NBER Chapters, in: Economics of Research and Innovation in Agriculture,
National Bureau of Economic Research, Inc.
- Keith Meyers & Paul Rhode, 2020. "Yield Performance of Corn under Heat Stress: A Comparison of Hybrid and Open-Pollinated Seeds during a Period of Technological Transformation, 1933-1955," NBER Working Papers 27291, National Bureau of Economic Research, Inc.
- Michael J. Roberts & Wolfram Schlenker, 2011. "The Evolution of Heat Tolerance of Corn: Implications for Climate Change," NBER Chapters, in: The Economics of Climate Change: Adaptations Past and Present, pages 225-251, National Bureau of Economic Research, Inc.
- William A. Brock & Steven N. Durlauf, 2010. "Adoption Curves and Social Interactions," Journal of the European Economic Association, MIT Press, vol. 8(1), pages 232-251, March.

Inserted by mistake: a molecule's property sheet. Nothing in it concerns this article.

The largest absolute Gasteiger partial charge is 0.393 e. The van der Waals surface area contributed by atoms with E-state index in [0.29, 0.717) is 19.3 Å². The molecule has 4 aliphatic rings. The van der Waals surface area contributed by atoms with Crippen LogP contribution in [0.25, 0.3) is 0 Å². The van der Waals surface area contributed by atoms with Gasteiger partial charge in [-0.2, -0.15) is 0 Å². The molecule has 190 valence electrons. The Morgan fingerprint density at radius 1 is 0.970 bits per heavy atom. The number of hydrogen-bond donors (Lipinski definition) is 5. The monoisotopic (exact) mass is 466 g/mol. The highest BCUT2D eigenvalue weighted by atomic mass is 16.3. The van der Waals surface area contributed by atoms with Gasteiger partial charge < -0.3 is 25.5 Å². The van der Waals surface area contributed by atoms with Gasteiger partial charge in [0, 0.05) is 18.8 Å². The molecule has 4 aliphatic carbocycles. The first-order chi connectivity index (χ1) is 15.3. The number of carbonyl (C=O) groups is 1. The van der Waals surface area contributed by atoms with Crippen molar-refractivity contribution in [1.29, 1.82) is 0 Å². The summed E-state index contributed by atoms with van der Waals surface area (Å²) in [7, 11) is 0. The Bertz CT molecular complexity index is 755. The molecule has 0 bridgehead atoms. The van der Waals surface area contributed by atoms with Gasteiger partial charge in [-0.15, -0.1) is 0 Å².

- Alessandro Muscio & Roberta Sisto, 2020. "Are Agri-Food Systems Really Switching to a Circular Economy Model? Implications for European Research and Innovation Policy," Sustainability, MDPI, Open Access Journal, vol. 12(14), pages 1-15, July.
- Alston, Julian M. & Pardey, Philip G. & Ruttan, Vernon W., 2008. "Research Lags Revisited: Concepts and Evidence from U.S. Agriculture," Staff Papers 50091, University of Minnesota, Department of Applied Economics.
- Richard Sutch, 2010. "The Impact of the 1936 Corn-Belt Drought on American Farmersâ€™ Adoption of Hybrid Corn," Working Papers 201002, University of California at Riverside, Department of Economics, revised Jan 2010.
More about this item